Analyzing results: Before (left) and After (right)

Open-Ended Poll Questions
Open-ended polls let you ask an open-ended question that could require a phrase or varied response as opposed to a set multiple choice answer. For example I could ask, "What is one thing you already know about volcanoes?" and students could share their varying responses similar to how you might use a traditional KWL chart. (Of course I could then follow up with an open-ended poll question to ask what they want to know, and later on to have students tell me at least one thing they learned, too!)

A real life example of using an open-ended poll question involves asking students to use the first word that comes to mind to describe a character in a book you've just read, or one you're currently reading. If I asked 2nd graders to describe Amelia Bedelia as an open-ended poll and chose the output method to be word cloud, then their results would appear on screen in a word cloud, meaning words that are used by lots of students will be larger so you can see the words that were used the most often to describe the character. To make this more meaningful at higher levels, if the character in a book goes through some significant character development during the story, you may want to pause and do this activity in the beginning, and then again at the end, to see how the word clouds for the characters have changed.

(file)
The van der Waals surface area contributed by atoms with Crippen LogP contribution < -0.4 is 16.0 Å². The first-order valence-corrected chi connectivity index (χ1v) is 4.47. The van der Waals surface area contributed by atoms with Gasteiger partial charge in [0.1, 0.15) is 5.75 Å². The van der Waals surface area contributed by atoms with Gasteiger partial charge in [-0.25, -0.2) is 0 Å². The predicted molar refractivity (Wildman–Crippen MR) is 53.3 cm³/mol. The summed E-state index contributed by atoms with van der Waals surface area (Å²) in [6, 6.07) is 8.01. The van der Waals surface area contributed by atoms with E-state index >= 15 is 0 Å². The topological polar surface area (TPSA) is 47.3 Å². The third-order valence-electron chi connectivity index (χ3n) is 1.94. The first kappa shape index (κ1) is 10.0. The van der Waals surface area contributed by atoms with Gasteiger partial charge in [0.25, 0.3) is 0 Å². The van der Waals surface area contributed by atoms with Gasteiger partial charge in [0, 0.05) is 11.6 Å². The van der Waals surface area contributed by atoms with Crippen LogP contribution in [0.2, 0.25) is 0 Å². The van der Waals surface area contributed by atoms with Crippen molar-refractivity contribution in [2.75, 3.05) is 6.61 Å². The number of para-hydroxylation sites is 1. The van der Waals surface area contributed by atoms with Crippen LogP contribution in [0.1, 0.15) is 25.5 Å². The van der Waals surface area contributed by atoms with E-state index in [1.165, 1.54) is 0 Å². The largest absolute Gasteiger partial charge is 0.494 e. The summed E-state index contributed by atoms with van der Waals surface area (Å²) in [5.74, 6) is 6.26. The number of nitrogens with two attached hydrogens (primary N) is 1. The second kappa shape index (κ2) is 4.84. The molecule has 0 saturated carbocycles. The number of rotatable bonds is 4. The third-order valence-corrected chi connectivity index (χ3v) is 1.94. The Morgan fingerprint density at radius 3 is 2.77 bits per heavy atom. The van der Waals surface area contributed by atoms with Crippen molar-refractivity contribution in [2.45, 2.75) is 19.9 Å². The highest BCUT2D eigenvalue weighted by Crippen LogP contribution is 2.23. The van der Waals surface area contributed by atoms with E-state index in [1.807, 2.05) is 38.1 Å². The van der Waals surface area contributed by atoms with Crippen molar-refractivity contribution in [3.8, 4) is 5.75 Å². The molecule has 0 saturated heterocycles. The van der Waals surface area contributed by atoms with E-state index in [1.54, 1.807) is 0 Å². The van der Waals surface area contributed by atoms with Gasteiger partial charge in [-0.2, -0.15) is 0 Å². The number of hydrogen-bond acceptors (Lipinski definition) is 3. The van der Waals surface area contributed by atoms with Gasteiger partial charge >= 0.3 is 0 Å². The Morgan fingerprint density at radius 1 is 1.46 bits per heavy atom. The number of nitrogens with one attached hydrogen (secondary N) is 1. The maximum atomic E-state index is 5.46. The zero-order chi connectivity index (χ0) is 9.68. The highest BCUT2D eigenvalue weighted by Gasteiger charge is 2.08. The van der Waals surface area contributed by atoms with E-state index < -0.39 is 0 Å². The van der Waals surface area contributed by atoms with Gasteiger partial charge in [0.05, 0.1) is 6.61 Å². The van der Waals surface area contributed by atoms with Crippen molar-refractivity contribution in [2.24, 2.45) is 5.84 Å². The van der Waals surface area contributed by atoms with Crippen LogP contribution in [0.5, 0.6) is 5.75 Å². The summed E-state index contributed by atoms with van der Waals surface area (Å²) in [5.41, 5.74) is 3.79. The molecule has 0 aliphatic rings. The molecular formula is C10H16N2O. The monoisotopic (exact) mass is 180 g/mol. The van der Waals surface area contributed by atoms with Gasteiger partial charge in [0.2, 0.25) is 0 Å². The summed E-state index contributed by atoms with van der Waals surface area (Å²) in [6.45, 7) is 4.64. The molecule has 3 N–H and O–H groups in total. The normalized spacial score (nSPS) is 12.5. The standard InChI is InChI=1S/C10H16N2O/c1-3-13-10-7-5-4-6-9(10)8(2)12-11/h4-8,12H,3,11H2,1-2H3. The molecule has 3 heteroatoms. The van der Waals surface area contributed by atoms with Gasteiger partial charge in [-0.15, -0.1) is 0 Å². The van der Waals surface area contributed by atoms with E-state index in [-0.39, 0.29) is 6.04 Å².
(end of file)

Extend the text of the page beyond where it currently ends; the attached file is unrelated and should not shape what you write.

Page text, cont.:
Supporting BYOD and Technology Integration is a web-based tool that can be used to support BYOD (Bring Your Own Device) models or 1:1. You're not limited to just texting in a response to a poll, though that is certainly an option I've used with adults before, but responders can use the web response form (located at in the browser of any device - laptop, smartphone, tablet, desktop computer, etc. - to answer poll questions. In the free speech example above, students in the classroom had a combination of laptops they borrowed from the school and their own devices that they brought in. I LOVE browser based tools that support technology integration regardless of tech model. If you have a limited number of devices to use, you can always have students group up and collaborate on the question, coming to a consensus and then voting as a group. You could also use the device as a "station" - by refreshing the web response page at after submitting your response, you're free to submit another response. So one student could respond, hit refresh, and another student could then respond as well.

The possibilities seem endless, and it's such a quick way to gather informal data that you can turn around and act upon immediately. Head on over to and make an account today!